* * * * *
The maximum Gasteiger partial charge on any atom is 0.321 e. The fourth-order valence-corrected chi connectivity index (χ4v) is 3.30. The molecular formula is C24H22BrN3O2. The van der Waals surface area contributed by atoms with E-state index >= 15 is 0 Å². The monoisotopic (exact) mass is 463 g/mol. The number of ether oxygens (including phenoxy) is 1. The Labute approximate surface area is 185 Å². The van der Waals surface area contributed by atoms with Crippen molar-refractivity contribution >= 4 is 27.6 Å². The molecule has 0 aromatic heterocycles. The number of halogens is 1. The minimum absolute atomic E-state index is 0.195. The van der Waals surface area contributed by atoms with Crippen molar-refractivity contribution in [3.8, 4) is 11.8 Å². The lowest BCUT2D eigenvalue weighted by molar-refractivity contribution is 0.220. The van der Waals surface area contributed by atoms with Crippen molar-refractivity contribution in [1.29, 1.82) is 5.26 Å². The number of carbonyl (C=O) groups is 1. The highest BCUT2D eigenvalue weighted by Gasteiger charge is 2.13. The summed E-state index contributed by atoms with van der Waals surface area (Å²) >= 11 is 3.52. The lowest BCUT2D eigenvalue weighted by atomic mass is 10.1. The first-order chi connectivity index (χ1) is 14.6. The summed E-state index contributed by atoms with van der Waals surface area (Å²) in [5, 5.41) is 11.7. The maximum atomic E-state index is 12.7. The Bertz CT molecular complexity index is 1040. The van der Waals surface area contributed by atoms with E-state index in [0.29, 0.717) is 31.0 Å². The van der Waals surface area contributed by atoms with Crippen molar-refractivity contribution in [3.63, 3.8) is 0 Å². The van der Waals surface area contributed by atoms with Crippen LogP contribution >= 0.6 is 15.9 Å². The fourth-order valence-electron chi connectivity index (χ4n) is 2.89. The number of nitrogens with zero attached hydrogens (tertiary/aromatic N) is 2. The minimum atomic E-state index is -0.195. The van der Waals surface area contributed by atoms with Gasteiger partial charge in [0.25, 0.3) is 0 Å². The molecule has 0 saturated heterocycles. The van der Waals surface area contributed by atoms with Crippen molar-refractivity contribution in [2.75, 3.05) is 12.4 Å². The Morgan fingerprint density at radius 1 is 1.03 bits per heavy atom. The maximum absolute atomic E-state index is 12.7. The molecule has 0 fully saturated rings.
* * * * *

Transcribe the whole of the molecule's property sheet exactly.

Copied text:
The maximum Gasteiger partial charge on any atom is 0.321 e. The fourth-order valence-corrected chi connectivity index (χ4v) is 3.30. The molecular formula is C24H22BrN3O2. The van der Waals surface area contributed by atoms with E-state index >= 15 is 0 Å². The monoisotopic (exact) mass is 463 g/mol. The number of ether oxygens (including phenoxy) is 1. The Labute approximate surface area is 185 Å². The van der Waals surface area contributed by atoms with Crippen molar-refractivity contribution >= 4 is 27.6 Å². The molecule has 0 aromatic heterocycles. The number of halogens is 1. The minimum absolute atomic E-state index is 0.195. The van der Waals surface area contributed by atoms with Crippen molar-refractivity contribution in [3.8, 4) is 11.8 Å². The lowest BCUT2D eigenvalue weighted by molar-refractivity contribution is 0.220. The van der Waals surface area contributed by atoms with Crippen molar-refractivity contribution in [1.29, 1.82) is 5.26 Å². The number of carbonyl (C=O) groups is 1. The highest BCUT2D eigenvalue weighted by Gasteiger charge is 2.13. The summed E-state index contributed by atoms with van der Waals surface area (Å²) >= 11 is 3.52. The lowest BCUT2D eigenvalue weighted by atomic mass is 10.1. The first-order chi connectivity index (χ1) is 14.6. The summed E-state index contributed by atoms with van der Waals surface area (Å²) in [5, 5.41) is 11.7. The maximum atomic E-state index is 12.7. The Bertz CT molecular complexity index is 1040. The van der Waals surface area contributed by atoms with E-state index in [0.29, 0.717) is 31.0 Å². The van der Waals surface area contributed by atoms with Crippen molar-refractivity contribution in [3.63, 3.8) is 0 Å². The van der Waals surface area contributed by atoms with Crippen LogP contribution >= 0.6 is 15.9 Å². The fourth-order valence-electron chi connectivity index (χ4n) is 2.89. The number of nitrogens with zero attached hydrogens (tertiary/aromatic N) is 2. The minimum atomic E-state index is -0.195. The van der Waals surface area contributed by atoms with Gasteiger partial charge in [0.25, 0.3) is 0 Å². The molecule has 0 saturated heterocycles. The van der Waals surface area contributed by atoms with Crippen molar-refractivity contribution in [2.75, 3.05) is 12.4 Å². The Morgan fingerprint density at radius 1 is 1.03 bits per heavy atom. The maximum absolute atomic E-state index is 12.7. The molecule has 0 fully saturated rings.